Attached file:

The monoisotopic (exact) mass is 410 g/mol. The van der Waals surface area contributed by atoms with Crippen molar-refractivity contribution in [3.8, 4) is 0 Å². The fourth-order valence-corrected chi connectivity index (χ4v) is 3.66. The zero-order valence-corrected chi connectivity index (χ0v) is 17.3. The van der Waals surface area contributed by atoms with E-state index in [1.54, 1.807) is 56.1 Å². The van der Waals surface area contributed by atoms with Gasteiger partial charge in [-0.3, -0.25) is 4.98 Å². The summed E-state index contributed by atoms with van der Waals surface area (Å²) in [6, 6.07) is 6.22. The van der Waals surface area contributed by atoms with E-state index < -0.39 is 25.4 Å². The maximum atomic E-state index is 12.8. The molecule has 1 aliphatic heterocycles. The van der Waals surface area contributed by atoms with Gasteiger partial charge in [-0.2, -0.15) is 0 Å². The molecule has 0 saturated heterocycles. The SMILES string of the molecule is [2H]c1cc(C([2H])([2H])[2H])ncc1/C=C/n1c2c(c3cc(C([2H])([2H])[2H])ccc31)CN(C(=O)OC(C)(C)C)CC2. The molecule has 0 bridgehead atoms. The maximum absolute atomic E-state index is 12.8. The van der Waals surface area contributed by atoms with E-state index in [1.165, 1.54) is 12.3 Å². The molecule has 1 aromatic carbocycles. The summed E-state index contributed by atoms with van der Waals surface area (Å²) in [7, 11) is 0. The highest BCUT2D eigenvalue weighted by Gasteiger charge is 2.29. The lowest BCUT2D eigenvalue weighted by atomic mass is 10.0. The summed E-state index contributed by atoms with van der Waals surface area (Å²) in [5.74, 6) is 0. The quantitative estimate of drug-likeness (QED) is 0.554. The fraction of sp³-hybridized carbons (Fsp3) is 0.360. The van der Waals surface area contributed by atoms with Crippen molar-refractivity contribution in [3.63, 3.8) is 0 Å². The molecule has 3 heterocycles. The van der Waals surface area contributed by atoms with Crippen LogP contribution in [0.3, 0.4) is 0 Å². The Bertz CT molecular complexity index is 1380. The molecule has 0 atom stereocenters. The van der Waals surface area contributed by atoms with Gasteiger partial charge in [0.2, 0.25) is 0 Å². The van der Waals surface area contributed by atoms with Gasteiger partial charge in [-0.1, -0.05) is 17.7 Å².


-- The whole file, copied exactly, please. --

The monoisotopic (exact) mass is 410 g/mol. The van der Waals surface area contributed by atoms with Crippen molar-refractivity contribution in [3.8, 4) is 0 Å². The fourth-order valence-corrected chi connectivity index (χ4v) is 3.66. The zero-order valence-corrected chi connectivity index (χ0v) is 17.3. The van der Waals surface area contributed by atoms with E-state index in [1.54, 1.807) is 56.1 Å². The van der Waals surface area contributed by atoms with Gasteiger partial charge in [-0.3, -0.25) is 4.98 Å². The summed E-state index contributed by atoms with van der Waals surface area (Å²) in [6, 6.07) is 6.22. The van der Waals surface area contributed by atoms with E-state index < -0.39 is 25.4 Å². The maximum atomic E-state index is 12.8. The molecule has 1 aliphatic heterocycles. The van der Waals surface area contributed by atoms with Gasteiger partial charge in [-0.2, -0.15) is 0 Å². The molecule has 0 saturated heterocycles. The SMILES string of the molecule is [2H]c1cc(C([2H])([2H])[2H])ncc1/C=C/n1c2c(c3cc(C([2H])([2H])[2H])ccc31)CN(C(=O)OC(C)(C)C)CC2. The molecule has 0 bridgehead atoms. The maximum absolute atomic E-state index is 12.8. The van der Waals surface area contributed by atoms with E-state index in [1.165, 1.54) is 12.3 Å². The molecule has 1 aromatic carbocycles. The summed E-state index contributed by atoms with van der Waals surface area (Å²) in [7, 11) is 0. The highest BCUT2D eigenvalue weighted by Gasteiger charge is 2.29. The lowest BCUT2D eigenvalue weighted by atomic mass is 10.0. The summed E-state index contributed by atoms with van der Waals surface area (Å²) in [5.74, 6) is 0. The quantitative estimate of drug-likeness (QED) is 0.554. The fraction of sp³-hybridized carbons (Fsp3) is 0.360. The van der Waals surface area contributed by atoms with Crippen molar-refractivity contribution in [3.63, 3.8) is 0 Å². The molecule has 3 heterocycles. The van der Waals surface area contributed by atoms with Crippen LogP contribution in [0.3, 0.4) is 0 Å². The Bertz CT molecular complexity index is 1380. The molecule has 0 atom stereocenters. The van der Waals surface area contributed by atoms with Gasteiger partial charge in [0.2, 0.25) is 0 Å². The van der Waals surface area contributed by atoms with Gasteiger partial charge in [-0.1, -0.05) is 17.7 Å².